Miller's Bolt is a fun read and a wonderful parable. It is the fictional story of a top-notch manager who is on the edge of being fired. For, although Jim Manion does his job well, he has unwittingly alienated his co-workers by how and what he has been thinking about them. Given three months notice, Jim seeks help from his friend Peter Miller, a consultant and personal development coach. Together the two of them work to save Jim's career.
The book's thesis helps us to understand how to have more control over our attitudes towards others, including members of the most challenging groups of difficult people ...close family, bosses, and colleagues. We positively can affect the behaviour of others towards us by the way we view them and how we feel about them. We have the power to attract or repel with our thoughts because of their affect on our attitude and feelings.
The concept that changing the way we think about things and people will produce different outcomes seems to have clinical, scientific support. The headline reads: "Sexual Fantasies Relieve Pain". But what Dr. Peter Staats of the Department of Anesthesiology and Critical Care Medicine at Johns Hopkins University actually said was that our perceptions of pain could increase or decrease our tolerance for it. In the study published in the Journal of Pain Symptom Management (1988 Apr, 15:4, 235-43), subjects given favourable messages about the beneficial effects of ice water hand immersion had better pain tolerance than those who were told that ice water exposure had negative consequences. This also seems to prove that how we think about someone can affect our relationships, positively and negatively.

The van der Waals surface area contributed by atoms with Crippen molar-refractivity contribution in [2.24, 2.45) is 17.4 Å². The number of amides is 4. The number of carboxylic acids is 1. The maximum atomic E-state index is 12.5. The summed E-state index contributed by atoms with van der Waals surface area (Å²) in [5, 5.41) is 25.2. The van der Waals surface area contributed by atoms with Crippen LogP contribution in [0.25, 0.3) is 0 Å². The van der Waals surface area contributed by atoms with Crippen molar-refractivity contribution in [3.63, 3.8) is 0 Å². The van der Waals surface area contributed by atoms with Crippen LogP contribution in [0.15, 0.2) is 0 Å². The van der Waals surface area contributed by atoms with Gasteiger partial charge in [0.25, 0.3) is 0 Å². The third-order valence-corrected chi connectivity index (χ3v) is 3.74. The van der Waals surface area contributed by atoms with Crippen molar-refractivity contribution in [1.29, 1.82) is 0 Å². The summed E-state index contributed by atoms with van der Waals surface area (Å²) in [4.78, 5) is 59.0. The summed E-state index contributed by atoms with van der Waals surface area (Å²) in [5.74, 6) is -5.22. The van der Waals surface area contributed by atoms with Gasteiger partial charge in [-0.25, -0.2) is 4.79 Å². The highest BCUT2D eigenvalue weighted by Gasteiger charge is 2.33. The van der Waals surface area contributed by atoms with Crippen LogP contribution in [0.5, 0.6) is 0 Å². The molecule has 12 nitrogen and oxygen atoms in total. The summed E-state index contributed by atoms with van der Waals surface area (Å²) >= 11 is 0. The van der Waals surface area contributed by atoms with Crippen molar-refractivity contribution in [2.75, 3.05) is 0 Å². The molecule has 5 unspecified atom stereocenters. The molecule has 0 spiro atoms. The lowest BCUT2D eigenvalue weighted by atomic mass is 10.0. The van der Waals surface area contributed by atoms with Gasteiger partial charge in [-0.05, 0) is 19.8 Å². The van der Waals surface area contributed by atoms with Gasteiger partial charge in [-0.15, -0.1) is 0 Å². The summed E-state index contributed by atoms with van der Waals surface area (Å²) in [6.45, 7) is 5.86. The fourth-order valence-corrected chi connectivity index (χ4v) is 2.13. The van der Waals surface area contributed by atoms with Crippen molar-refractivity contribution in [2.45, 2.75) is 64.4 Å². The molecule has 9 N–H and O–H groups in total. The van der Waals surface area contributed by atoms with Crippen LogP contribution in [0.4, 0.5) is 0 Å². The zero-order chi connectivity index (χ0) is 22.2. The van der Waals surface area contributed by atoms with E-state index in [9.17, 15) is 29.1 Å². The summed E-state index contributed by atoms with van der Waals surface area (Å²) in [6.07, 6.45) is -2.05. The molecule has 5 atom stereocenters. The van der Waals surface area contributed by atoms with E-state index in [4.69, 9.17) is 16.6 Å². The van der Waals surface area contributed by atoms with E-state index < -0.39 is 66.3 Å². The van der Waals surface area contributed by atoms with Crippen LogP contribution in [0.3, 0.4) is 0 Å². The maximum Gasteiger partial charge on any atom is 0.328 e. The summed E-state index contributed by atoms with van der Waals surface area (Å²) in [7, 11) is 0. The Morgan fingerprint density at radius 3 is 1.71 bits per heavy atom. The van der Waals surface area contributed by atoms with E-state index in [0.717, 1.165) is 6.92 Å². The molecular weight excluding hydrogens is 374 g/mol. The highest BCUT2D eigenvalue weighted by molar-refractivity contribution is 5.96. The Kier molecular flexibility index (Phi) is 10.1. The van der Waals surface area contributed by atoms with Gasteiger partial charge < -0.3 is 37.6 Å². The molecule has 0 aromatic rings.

There is support among the ancients for the concept as well. One of the Hebrew Proverbs (23:7) says: "For as [a man] thinks within himself, so he is. ..."
Now It's Your Turn!: If you already have read the book or choose to do so on my recommendation, let me know what you think and how you feel about it. (My 'Comment Section', in which you can share anonymously, will open to you when you click on "comments" immediately below this post.)